Taking on a lodger can be a great way to earn some extra cash from your spare room in particular if you make the most of the government's rent a room scheme which allows you to earn up to £7,500 tax-free. However, taking on a lodger has its pros and cons, especially if you are not used to living with someone else. This article shares top tips for living with a lodger.

Ask the right questions when you interview your potential lodger

Before agreeing to licence your furnished room to a lodger, it is important you ask them the right questions in the interview process. You should be able to maintain a professional relationship with your new lodger and your timetables and lifestyle should be compatible. Ask questions such as if they work from home or if they have any hobbies to help you determine if your potential lodger is the right person. During this step you should also check your lodger's right to rent status to make sure they are legally allowed to rent your room.

Establish boundaries with your lodger

A lodger will be sharing common areas of your home such as the kitchen, living room and a bathroom. If there are certain parts of the property they do not have access to or if they are not allowed to use certain facilities then you should clearly define the boundaries and communicate them with your lodger.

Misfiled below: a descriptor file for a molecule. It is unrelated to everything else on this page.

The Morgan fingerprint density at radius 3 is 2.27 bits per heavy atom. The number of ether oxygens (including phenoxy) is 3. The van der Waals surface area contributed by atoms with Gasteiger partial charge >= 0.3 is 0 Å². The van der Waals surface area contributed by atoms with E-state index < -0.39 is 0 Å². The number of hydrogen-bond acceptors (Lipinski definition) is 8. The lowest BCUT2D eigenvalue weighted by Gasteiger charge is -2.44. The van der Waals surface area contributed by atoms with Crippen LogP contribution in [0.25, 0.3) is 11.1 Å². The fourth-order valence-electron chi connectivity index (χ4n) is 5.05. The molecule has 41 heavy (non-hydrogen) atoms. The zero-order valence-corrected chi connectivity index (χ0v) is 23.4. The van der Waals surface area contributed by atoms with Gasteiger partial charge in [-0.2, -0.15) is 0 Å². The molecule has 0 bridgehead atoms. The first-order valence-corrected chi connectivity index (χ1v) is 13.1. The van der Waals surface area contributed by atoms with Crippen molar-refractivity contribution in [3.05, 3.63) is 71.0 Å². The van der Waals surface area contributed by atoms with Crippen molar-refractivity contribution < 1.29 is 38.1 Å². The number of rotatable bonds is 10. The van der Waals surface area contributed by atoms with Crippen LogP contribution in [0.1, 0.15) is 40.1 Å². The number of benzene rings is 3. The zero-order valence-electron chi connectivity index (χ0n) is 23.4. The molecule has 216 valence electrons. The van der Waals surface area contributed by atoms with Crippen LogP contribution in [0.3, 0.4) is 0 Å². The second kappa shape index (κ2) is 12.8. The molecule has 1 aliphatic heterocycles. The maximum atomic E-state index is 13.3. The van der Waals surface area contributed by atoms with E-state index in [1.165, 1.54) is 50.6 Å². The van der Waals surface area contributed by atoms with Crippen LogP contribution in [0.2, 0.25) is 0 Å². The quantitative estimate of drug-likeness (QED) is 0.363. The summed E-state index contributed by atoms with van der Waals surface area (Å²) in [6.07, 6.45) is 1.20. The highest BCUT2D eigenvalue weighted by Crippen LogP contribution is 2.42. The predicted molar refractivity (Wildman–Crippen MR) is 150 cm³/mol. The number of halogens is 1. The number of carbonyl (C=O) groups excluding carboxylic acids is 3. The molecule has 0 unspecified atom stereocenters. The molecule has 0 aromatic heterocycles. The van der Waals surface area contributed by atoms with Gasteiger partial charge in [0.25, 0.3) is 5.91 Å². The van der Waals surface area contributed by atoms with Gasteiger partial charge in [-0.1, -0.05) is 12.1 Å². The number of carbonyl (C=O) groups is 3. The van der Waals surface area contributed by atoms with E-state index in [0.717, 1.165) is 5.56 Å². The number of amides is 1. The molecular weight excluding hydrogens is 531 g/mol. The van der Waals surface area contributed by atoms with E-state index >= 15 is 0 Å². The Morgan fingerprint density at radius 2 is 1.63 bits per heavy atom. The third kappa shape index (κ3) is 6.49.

Establish house rules

If you require certain processes for repairs, managing utilities or would like to divide responsibilities within the house you can establish a set of house rules for your home and lodger. It is important to share these ground rules with your lodger early on in the interview process so that they are onboard with them from the start.

Take insurance

Whilst your house rules can define living arrangements and behaviour which will prevent damage, accidents are inevitable. Taking adequate home insurance and contents insurance are great ways to minimise the consequences and cost of accidental damage for homeowners.

Use a clear and robust lodger agreement

Once you have found the right lodger, explained the house rules and prepared your home with adequate insurance, you should use a lodger licence agreement to formalise the contract terms. A lodger licence agreement is not a tenancy agreement because lodgers are excluded occupiers. This means they have less rights than tenants because they are living with the resident landlord in their main home. Written agreements avoid surprises and help clarify what reasonable notice periods are for terminating the arrangement. A written agreement is also important to clarify core terms such as the licence fee and whether it includes utilities or not.